Better Watch Out starts off with the expected tropes of the modern Christmas horror film: the well-heeled suburban mansion (that could comfortably accommodate a family of fifteen), lots of snow, sleigh bells and carols on the soundtrack, even though the time of year is largely irrelevant to the action. The parents are out for a pre-Christmas social get-together, leaving their twelve-year-old Luke and his geeky best friend Garret in the care of foxy babysitter Ashley. Initially there are a few hints of genial and cheery but unsettling horror, such as establishing Ashley's fear of spiders, fleshing out twelve-year-old Luke's inappropriate lust for her as he actively romances her with candlelit meals and highly inappropriate conversation, until suddenly it seems to swerve into a home invasion movie with bricks through the window and someone prowling around upstairs with a shotgun...

And then twelve-year-old Luke (sorry to keep bringing up his age, but it's important) punches Ashley down the stairs, ties her to a chair with duct tape and reveals himself as a leery, repugnant sociopath who's been manipulating events the whole time and will stop at nothing to have Ashley to himself, even to the extent of killing her current boyfriend. It's a sudden dive into what would be very uncomfortable territory even if Luke was a grown adult: an outwardly charming but inwardly callous and unfeeling (and casually murderous) sexual predator drooling over a barely legal high school girl is awkward enough; a pre-teen dancing those steps far more so.

Much is made, for some reason, of Home Alone, specifically whether Daniel Stern's character would have survived being hit in the face with a paint can (leading to Better Watch Out's alleged highlight), which is odd because the Macauley Culkin movie that springs to mind is actually the The Good Son. This comes across like a tinsel-decked version of The Good Son but played for laughs, although it's never actually funny because the film is so much in love with its pubescent villain and his brilliantly meticulous schemes that even a last-minute twist that might undo all his victories doesn't redeem it, and certainly can't redeem him. With a tired motivation for twelve-year-old Luke's moral compass (he wasn't hugged enough as a child, boo-hoo) and a genial tone that's bizarrely pitched as seasonal feelgood but wildly unsuited to the icky sexual obsession of its twelve-year-old lead, it's a film that I (apparently alone) found entirely impossible to like. Better Watch Out? Better Still, Don't.

*

Monday, 21 August 2017

ANNABELLE: CREATION

CONTAINS SOME SPOILERS AND EEEEEK!!!

Most horror movies aren't scary. Some of them can be creepy, racking up the tension by utilising the darkness and the quiet; many of them are just happy to make you jump (even if it's the old standbys of a cat leaping into frame or a sudden loud noise) and a few can be actually revolting with a full-on splatter grossout. Very, very few are actually frightening to the extent that you want to pause the DVD for a moment to put the lights on, as with Lake Mungo and The Last Will And Testament Of Rosalind Leigh. The first Insidious managed this brilliantly: I had to have lights on in the flat for a few nights afterwards. Later entries haven't had that same impact in me. Sure, the Insidious sequels were solidly crafted and satisfyingly creepy, as were the two Conjuring films and the first Annabelle. (Incidentally, I was wrong when I thought there was nowhere they could really take the Annabelle idea!)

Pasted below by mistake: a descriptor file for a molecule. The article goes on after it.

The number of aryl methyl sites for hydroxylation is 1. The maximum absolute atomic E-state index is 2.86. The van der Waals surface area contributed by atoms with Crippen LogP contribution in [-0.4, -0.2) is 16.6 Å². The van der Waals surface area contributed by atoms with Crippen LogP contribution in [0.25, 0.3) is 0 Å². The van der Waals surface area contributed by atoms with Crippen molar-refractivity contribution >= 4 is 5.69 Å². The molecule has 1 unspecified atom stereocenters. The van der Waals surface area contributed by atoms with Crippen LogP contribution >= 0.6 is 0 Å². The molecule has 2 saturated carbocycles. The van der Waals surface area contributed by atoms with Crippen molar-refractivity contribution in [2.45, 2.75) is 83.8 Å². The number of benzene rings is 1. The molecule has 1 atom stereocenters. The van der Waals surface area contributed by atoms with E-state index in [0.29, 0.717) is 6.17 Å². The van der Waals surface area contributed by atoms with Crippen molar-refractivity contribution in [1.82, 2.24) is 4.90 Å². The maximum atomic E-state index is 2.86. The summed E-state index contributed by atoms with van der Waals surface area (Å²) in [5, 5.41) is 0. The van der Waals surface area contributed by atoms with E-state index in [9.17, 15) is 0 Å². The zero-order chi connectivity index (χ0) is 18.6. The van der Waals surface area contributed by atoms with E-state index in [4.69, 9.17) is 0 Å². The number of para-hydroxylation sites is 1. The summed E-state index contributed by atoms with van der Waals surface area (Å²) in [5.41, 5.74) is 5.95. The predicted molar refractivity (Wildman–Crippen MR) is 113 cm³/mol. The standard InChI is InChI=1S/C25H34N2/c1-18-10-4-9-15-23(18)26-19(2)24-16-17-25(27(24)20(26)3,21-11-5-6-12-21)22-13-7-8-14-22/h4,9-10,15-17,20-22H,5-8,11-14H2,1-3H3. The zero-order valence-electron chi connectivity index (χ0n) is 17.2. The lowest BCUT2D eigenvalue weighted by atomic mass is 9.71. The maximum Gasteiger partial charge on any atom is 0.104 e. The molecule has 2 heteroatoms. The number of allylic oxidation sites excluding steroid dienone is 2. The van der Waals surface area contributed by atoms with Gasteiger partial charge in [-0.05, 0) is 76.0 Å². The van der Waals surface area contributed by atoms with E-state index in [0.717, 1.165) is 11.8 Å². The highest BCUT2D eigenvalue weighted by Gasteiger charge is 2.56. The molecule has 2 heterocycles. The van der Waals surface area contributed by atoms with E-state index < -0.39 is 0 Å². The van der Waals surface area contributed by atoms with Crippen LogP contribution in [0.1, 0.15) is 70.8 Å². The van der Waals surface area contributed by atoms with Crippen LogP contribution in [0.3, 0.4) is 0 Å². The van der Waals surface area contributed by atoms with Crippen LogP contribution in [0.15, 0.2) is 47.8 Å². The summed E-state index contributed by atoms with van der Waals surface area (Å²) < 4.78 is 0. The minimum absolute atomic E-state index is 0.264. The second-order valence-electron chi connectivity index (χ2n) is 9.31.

Annabelle: Creation is a prequel, in which a group of orphaned children are taken in by a kind-hearted toymaker and his reclusive wife (Anthony LaPaglia, Miranda Otto). Twelve years ago they'd lost their beloved daughter in a car accident but now they're opening up the house for half a dozen girls whose orphanage has closed. The only rule is never to go into that locked room. But of course some of the girls do, and inside there's a wardrobe with a mysterious doll inside... Because vintage dolls are always, always unsettling, with their glass eyes and sickly grins: there's something seemingly almost evil about them. And when they chose the prop doll for The Conjuring and Annabelle they picked what is probably the freakiest-looking monster ever to grace a toyshop's shelves.

Director David F Sandberg (who made Lights Out last year) knows how to use the darkness, directing your attention to the vague, out of focus shapes and shadows behind the characters. He also knows how to time the Boo! moments and, when the time comes, punch up the pace as the evil gets loose and, as a result, the film works terrifically well. Maybe it loses a little oomph towards the end when we see the demon thing, which is again Joseph Bishara (composer for most of these films, though curiously not this one) in the black monster suit, just as the first Insidious took its foot off the pedal for the last act, but for the most part it's effective throughout and as a bonus it ties up nicely to the start of Annabelle itself (there's also a post-credits sting leading up to the next film in the franchise). Sure it's not doing anything wildly radical or hugely innovative, but what it is doing - slow burn scares with a creepy doll in a creepy old house - it's doing extremely well and I enjoyed it enormously.